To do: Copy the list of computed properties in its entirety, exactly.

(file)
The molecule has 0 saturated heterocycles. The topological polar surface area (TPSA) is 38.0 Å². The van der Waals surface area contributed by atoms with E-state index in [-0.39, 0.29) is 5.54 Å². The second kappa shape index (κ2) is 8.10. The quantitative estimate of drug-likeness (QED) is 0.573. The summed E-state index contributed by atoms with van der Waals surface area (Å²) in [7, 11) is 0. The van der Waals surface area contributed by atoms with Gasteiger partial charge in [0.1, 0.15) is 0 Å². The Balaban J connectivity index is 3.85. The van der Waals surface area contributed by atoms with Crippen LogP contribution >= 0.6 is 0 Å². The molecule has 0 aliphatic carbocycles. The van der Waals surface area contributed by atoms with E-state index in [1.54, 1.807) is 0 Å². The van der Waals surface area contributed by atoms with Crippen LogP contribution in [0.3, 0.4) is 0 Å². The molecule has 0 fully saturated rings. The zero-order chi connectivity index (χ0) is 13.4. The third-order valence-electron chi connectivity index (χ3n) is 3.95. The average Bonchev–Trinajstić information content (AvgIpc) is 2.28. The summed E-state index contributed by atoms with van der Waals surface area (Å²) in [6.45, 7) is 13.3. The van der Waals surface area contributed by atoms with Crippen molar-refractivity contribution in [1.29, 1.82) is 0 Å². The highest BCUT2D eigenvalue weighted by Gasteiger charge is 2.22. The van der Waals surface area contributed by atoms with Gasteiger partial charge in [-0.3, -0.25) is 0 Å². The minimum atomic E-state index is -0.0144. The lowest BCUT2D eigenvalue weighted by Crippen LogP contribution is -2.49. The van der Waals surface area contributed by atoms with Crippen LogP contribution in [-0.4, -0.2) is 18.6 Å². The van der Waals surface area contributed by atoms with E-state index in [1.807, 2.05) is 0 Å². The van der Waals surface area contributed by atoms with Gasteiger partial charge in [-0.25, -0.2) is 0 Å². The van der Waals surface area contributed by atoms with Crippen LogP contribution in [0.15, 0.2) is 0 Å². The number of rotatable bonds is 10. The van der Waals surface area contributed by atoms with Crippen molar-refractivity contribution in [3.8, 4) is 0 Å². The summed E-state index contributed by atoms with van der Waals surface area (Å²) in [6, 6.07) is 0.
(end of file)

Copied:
The molecule has 0 saturated heterocycles. The topological polar surface area (TPSA) is 38.0 Å². The van der Waals surface area contributed by atoms with E-state index in [-0.39, 0.29) is 5.54 Å². The second kappa shape index (κ2) is 8.10. The quantitative estimate of drug-likeness (QED) is 0.573. The summed E-state index contributed by atoms with van der Waals surface area (Å²) in [7, 11) is 0. The van der Waals surface area contributed by atoms with Gasteiger partial charge in [0.1, 0.15) is 0 Å². The Balaban J connectivity index is 3.85. The van der Waals surface area contributed by atoms with Crippen LogP contribution >= 0.6 is 0 Å². The molecule has 0 aliphatic carbocycles. The van der Waals surface area contributed by atoms with E-state index in [1.54, 1.807) is 0 Å². The van der Waals surface area contributed by atoms with Crippen LogP contribution in [0.3, 0.4) is 0 Å². The molecule has 0 fully saturated rings. The zero-order chi connectivity index (χ0) is 13.4. The third-order valence-electron chi connectivity index (χ3n) is 3.95. The average Bonchev–Trinajstić information content (AvgIpc) is 2.28. The summed E-state index contributed by atoms with van der Waals surface area (Å²) in [6.45, 7) is 13.3. The van der Waals surface area contributed by atoms with Crippen molar-refractivity contribution in [1.29, 1.82) is 0 Å². The highest BCUT2D eigenvalue weighted by Gasteiger charge is 2.22. The van der Waals surface area contributed by atoms with Gasteiger partial charge in [-0.3, -0.25) is 0 Å². The minimum atomic E-state index is -0.0144. The lowest BCUT2D eigenvalue weighted by Crippen LogP contribution is -2.49. The van der Waals surface area contributed by atoms with Crippen LogP contribution in [-0.4, -0.2) is 18.6 Å². The van der Waals surface area contributed by atoms with E-state index in [1.807, 2.05) is 0 Å². The van der Waals surface area contributed by atoms with Gasteiger partial charge in [-0.25, -0.2) is 0 Å². The van der Waals surface area contributed by atoms with Crippen LogP contribution in [0.15, 0.2) is 0 Å². The number of rotatable bonds is 10. The van der Waals surface area contributed by atoms with Crippen molar-refractivity contribution in [3.8, 4) is 0 Å². The summed E-state index contributed by atoms with van der Waals surface area (Å²) in [6, 6.07) is 0.